Friday, January 29, 2010

A Creative Mess is Better Than a Tidy Idleness

Today is my first installment of "Round up the month with a Rhyme." As I mentioned previously, I was going to post a children's book text I had written last year entitled My Friend is a Tree, but I changed my mind. The other day I got a blip of inspiration while I drove my daughter to school. (Sometimes some of my best inspiration comes while doing mindless activities such as driving. Oops, better not tell that to my husband, who pays the insurance, or the cops). Anyway, this quick little verse is what is on my mind, so it is what I'll share now, the end (almost) of January.

"A creative mess

is better than a tidy idleness."

That’s the right kind of saying for me.

I’d rather see a pile of dirty dishes

than a clean house and time for TV.

Those dirty dishes don’t mean

that I’m too lazy or messy to clean.

They merely state, or tout,

that I’ve created a delectable dish

rather than ordered out,

(or warmed up some microwave fish).

And the dust on the shelves doesn’t say,

“I’ve forgotten,” or “I’m lazy today.”

It means I’ve discovered more worth

in a story and giving it birth;

a story that will lift all ages,

and keep them turning the pages,

or in a friend who needs my ear,

or a sick child who wants me near,

or my garden, who says to me,

“I’m beautiful, come and see.”

Now the One who is the most creative of all,

who created this earth; its winter, spring, summer and fall,

and created a plan in which I may return to Him above,

the author of beauty, the author of love,

gave me the gift of creativity.

And dusting just isn’t creative to me.

Monday, January 25, 2010

Book Review: The Dark Divine by Bree Despain

My 13 year old daughter is a real Twilight fan--read them all 2 or 3 times, (oops, wrong, she just informed me it was 4 times each), has the posters, the t-shirts, etc. So when I attended the local SCBWI conference last fall in Salt Lake and heard about Bree Despain's soon to be released werewolf book, I knew I had to get it for her. I purchased it for her as a Christmas gift on Dec. 22, the day it came out. She loved it, read it in 2 days. The other day I picked and decided to read it for myself, as I write YA fiction myself. I must say, I quite enjoyed it, even though I'm not the vampire/werewolf type.

The story starts out a bit slow, setting the scene in a small town high school, with the reappearce of a boy that slipped mysteriously out of Grace's life some years ago. You suspect that Daniel has some sort of dark hidden past, but you don't know for sure. The author does a good job of keeping you on the edge with your suspicions, while hoping Grace's romantic involvement with Daniel continues to deepen. Even though the premise is pure fantasy fiction, the characters are believeable and likeable, and I became immersed in the story. There are some twists and surprises that I somewhat suspected near the end, but just enough to make them rewarding when the truth came out. All in all I liked the book. It was good, clean YA fiction and would recomend it to not only Twilight fans, but those who like a good, romantic, adventuresome read. I applaud Bree for this, her first novel, and wish her well as a fellow Utah writer in her future works.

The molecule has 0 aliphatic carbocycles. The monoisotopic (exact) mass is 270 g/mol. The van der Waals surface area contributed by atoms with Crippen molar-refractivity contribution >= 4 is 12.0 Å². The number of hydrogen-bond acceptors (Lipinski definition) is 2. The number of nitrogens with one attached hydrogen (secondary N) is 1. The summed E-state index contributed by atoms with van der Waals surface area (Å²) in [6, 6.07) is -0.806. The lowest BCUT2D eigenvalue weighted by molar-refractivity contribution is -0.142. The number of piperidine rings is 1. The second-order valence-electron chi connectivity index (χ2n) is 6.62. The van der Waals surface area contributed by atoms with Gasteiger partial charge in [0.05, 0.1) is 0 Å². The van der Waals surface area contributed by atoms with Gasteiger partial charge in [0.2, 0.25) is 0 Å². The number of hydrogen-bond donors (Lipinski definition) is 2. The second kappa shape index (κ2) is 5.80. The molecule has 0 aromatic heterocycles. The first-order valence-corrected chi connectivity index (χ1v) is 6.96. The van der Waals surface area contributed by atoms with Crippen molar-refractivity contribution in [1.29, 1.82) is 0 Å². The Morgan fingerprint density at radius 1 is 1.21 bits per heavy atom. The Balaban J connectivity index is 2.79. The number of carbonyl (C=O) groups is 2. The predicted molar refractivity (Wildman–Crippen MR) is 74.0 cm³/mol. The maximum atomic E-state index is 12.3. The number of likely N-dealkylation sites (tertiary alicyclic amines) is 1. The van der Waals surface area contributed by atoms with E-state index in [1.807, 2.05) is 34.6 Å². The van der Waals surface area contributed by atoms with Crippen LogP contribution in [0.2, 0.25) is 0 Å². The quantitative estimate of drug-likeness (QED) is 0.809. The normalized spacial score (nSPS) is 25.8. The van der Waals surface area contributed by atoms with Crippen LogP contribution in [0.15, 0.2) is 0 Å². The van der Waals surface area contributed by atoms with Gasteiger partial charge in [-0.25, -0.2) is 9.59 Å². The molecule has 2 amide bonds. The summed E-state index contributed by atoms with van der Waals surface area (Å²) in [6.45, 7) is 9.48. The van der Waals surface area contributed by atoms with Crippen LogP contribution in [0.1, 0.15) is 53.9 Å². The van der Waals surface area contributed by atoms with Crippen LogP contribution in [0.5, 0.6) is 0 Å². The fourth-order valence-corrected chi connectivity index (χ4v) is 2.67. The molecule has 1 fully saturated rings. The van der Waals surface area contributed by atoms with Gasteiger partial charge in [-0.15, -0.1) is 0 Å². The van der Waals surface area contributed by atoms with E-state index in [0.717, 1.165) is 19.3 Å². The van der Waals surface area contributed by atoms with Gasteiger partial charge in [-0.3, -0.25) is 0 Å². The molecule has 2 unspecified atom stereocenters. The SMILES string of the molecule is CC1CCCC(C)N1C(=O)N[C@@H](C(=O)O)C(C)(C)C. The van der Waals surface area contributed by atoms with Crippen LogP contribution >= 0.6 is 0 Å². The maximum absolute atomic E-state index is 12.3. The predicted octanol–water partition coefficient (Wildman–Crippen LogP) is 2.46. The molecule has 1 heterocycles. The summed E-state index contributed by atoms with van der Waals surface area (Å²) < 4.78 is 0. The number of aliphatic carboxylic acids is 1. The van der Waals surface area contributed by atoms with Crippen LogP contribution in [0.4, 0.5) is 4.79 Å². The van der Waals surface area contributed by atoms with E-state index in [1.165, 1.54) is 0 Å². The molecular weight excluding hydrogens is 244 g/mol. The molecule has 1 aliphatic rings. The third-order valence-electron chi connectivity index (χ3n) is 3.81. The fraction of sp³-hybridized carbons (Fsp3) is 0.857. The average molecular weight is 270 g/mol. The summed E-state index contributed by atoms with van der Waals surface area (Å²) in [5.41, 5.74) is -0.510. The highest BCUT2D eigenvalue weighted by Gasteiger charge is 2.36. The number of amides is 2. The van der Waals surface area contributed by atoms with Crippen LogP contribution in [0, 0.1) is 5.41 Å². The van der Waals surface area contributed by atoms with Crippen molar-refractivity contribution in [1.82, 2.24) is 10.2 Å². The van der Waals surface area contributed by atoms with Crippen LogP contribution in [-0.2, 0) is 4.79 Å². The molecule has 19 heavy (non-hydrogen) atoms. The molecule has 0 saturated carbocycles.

Wednesday, January 20, 2010

Bogged down with Blogging

I can't say that I'm bogged down with blogging--I hardly ever do it compared with most bloggers out there. But I do feel bogged down with life sometimes, and thus I don't get to the task of blogging like I should. One of these days I hope to be a published author. Everywhere I turn I have been told as an author "you must have a blog." I have to be honest, that's the only reason I started this blog--out of optimism. One day I'm going to be an established author, so I may as well begin establishing a blog. It's been a harder task than I thought. Mostly because I don't have any writing news to talk about. That why I came up with the Mid-Month Make something Madness. But I need more. So I decided to share something else I love to do. I love to rhyme. I've written short poems, long poems and even stories in poem form--but always in rhyme. I never did get off on that free verse stuff. So I'm adding another feature to my blog:

I'll share one of my poems, my good ones, my bad ones--doesn't matter--a different one at the end of each month. So sometime next week (last week of the month) look for my poem entitled, My Friend is a Tree
And don't miss next month's Make something Madness. I'll be sharing my coveted sugar cookie recipe just in time to make some awesome Valentine cookies. Watch for it.

Creatively yours,

Thursday, January 14, 2010

Make your own night gaurd for TMJ or Bruxism for just pennies

I realize that this one doesn't sound as fun, or crafty as a home-made Snuggie like last month's project, but if you are someone who suffers from teeth or jaw pain, or even headaches associated with Bruxism or TMJ problems, then this will be exciting for you. First my own story, the one that led to my creation of the Nite-Bite (that's what I call it).